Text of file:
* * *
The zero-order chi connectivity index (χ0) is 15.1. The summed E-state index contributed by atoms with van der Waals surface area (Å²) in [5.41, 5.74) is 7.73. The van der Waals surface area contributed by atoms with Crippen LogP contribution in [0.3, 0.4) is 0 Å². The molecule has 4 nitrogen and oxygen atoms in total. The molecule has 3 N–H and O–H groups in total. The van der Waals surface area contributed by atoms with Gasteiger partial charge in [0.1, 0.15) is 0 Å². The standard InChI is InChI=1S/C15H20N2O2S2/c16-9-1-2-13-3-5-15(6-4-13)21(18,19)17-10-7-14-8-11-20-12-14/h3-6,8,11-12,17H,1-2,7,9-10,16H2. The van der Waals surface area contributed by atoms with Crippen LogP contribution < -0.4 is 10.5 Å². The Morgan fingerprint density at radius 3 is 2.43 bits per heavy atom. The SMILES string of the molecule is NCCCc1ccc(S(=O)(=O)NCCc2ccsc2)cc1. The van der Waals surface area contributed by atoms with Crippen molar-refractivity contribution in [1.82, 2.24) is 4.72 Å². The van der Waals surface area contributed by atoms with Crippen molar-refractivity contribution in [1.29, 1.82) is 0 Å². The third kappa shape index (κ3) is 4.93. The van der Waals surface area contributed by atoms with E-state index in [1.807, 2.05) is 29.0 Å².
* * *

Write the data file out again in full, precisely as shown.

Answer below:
The zero-order chi connectivity index (χ0) is 15.1. The summed E-state index contributed by atoms with van der Waals surface area (Å²) in [5.41, 5.74) is 7.73. The van der Waals surface area contributed by atoms with Crippen LogP contribution in [0.3, 0.4) is 0 Å². The molecule has 4 nitrogen and oxygen atoms in total. The molecule has 3 N–H and O–H groups in total. The van der Waals surface area contributed by atoms with Gasteiger partial charge in [0.1, 0.15) is 0 Å². The standard InChI is InChI=1S/C15H20N2O2S2/c16-9-1-2-13-3-5-15(6-4-13)21(18,19)17-10-7-14-8-11-20-12-14/h3-6,8,11-12,17H,1-2,7,9-10,16H2. The van der Waals surface area contributed by atoms with Crippen LogP contribution < -0.4 is 10.5 Å². The Morgan fingerprint density at radius 3 is 2.43 bits per heavy atom. The SMILES string of the molecule is NCCCc1ccc(S(=O)(=O)NCCc2ccsc2)cc1. The van der Waals surface area contributed by atoms with Crippen molar-refractivity contribution in [1.82, 2.24) is 4.72 Å². The van der Waals surface area contributed by atoms with Crippen molar-refractivity contribution in [1.29, 1.82) is 0 Å². The third kappa shape index (κ3) is 4.93. The van der Waals surface area contributed by atoms with E-state index in [1.807, 2.05) is 29.0 Å².